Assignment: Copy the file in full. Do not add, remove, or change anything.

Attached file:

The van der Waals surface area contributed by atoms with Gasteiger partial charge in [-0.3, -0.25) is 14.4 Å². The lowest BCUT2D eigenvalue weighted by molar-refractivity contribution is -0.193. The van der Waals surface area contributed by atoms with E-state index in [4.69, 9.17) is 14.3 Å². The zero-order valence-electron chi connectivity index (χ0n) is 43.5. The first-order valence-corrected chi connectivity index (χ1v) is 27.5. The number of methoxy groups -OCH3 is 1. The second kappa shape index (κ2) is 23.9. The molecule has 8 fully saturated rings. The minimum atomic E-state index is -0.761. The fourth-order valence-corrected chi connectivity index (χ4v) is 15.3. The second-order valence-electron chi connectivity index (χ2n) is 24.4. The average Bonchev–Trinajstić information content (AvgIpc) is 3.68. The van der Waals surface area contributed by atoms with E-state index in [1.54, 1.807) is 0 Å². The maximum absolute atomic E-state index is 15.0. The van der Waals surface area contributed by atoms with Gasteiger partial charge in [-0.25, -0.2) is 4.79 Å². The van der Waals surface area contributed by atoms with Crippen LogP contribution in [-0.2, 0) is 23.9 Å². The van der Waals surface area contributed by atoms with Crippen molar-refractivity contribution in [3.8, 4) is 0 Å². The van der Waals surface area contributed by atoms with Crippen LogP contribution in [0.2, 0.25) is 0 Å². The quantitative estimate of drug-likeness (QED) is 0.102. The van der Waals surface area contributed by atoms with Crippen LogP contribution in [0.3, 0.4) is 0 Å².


The van der Waals surface area contributed by atoms with Gasteiger partial charge in [-0.3, -0.25) is 14.4 Å². The lowest BCUT2D eigenvalue weighted by molar-refractivity contribution is -0.193. The van der Waals surface area contributed by atoms with E-state index in [4.69, 9.17) is 14.3 Å². The zero-order valence-electron chi connectivity index (χ0n) is 43.5. The first-order valence-corrected chi connectivity index (χ1v) is 27.5. The number of methoxy groups -OCH3 is 1. The second kappa shape index (κ2) is 23.9. The molecule has 8 fully saturated rings. The minimum atomic E-state index is -0.761. The fourth-order valence-corrected chi connectivity index (χ4v) is 15.3. The second-order valence-electron chi connectivity index (χ2n) is 24.4. The average Bonchev–Trinajstić information content (AvgIpc) is 3.68. The van der Waals surface area contributed by atoms with E-state index in [1.54, 1.807) is 0 Å². The maximum absolute atomic E-state index is 15.0. The van der Waals surface area contributed by atoms with Gasteiger partial charge in [-0.25, -0.2) is 4.79 Å². The van der Waals surface area contributed by atoms with Crippen LogP contribution in [-0.2, 0) is 23.9 Å². The van der Waals surface area contributed by atoms with Crippen molar-refractivity contribution in [3.8, 4) is 0 Å². The van der Waals surface area contributed by atoms with Crippen LogP contribution in [0.2, 0.25) is 0 Å². The quantitative estimate of drug-likeness (QED) is 0.102. The van der Waals surface area contributed by atoms with Crippen LogP contribution in [0.3, 0.4) is 0 Å².